Stars suffer, too, you know. Astronomers have recently discovered a distinctive X-ray signal coming from a star on the verge of being engulfed by a black hole in a distant galaxy.

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“This tell-tale signal, called a quasi-periodic oscillation or QPO, is a characteristic feature of the accretion disks that often surround the most compact objects in the universe — white dwarf stars, neutron stars and black holes. QPOs have been seen in many stellar-mass black holes, and there is tantalizing evidence for them in a few black holes that may have middleweight masses between 100 and 100,000 times the sun’s.”, said Rubens Reis, an Einstein Postdoctoral Fellow at the University of Michigan in Ann Arbor.

QPO stands for quasi-periodic oscillation, and it is basically the manner in which the X-ray light from an astronomical object flickers about certain frequencies. Until now, QPO had only been detected from a supermassive black hole – the largest type of black hole in a galaxy, on the order of hundreds of thousands to billions of solar masses.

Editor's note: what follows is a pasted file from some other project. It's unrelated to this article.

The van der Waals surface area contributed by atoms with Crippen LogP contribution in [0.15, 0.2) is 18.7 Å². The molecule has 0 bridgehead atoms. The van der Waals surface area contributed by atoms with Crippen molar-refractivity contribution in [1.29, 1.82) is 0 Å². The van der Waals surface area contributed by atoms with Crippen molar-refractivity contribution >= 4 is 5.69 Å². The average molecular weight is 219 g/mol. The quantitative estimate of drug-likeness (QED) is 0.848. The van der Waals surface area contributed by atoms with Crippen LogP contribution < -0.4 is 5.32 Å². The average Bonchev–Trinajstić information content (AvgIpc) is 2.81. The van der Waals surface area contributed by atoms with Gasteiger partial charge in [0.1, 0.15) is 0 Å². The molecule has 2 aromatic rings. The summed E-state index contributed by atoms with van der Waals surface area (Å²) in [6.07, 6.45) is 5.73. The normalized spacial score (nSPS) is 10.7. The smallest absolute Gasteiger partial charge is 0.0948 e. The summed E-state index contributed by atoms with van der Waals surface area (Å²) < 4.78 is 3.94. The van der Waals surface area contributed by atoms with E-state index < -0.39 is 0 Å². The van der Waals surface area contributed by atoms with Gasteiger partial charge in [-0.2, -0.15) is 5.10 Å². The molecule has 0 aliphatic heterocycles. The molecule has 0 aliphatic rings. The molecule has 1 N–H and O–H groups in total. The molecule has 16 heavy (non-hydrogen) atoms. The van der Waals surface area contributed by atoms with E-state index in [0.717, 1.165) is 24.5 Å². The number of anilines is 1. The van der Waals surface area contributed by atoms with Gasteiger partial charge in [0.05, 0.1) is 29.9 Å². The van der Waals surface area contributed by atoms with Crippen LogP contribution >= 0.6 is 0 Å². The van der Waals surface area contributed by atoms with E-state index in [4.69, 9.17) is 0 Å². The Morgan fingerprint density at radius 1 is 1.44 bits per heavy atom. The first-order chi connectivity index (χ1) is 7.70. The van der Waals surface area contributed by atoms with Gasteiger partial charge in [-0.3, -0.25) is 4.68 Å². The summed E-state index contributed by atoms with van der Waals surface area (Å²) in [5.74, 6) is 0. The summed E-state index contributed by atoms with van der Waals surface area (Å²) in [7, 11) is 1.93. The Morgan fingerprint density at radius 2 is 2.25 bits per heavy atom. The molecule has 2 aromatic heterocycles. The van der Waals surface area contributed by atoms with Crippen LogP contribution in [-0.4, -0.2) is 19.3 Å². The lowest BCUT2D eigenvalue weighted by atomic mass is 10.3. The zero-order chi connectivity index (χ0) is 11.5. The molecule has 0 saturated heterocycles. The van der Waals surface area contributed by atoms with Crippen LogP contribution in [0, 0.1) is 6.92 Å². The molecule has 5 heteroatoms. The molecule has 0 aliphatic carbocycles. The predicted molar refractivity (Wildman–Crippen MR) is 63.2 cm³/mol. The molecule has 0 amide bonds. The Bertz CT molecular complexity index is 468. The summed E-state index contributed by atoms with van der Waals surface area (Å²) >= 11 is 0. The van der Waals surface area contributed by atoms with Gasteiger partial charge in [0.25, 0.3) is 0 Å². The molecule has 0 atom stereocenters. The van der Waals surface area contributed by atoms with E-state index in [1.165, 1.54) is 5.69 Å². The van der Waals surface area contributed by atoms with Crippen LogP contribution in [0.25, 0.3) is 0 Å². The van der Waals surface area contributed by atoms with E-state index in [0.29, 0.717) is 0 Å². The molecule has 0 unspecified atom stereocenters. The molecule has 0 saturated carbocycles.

“This discovery extends our reach to the innermost edge of a black hole located billions of light-years away, which is really amazing. This gives us an opportunity to explore the nature of black holes and test Einstein’s relativity at a time when the universe was very different than it is today”, added Reis.

“As hot gas in the innermost disk spirals toward a black hole, it reaches a point astronomers refer to as the innermost stable circular orbit (ISCO). Any closer to the black hole and gas rapidly plunges into the event horizon, the point of no return. The inward spiraling gas tends to pile up around the ISCO, where it becomes tremendously heated and radiates a flood of X-rays. The brightness of these X-rays varies in a pattern that repeats at a nearly regular interval, creating the QPO signal.”, he added.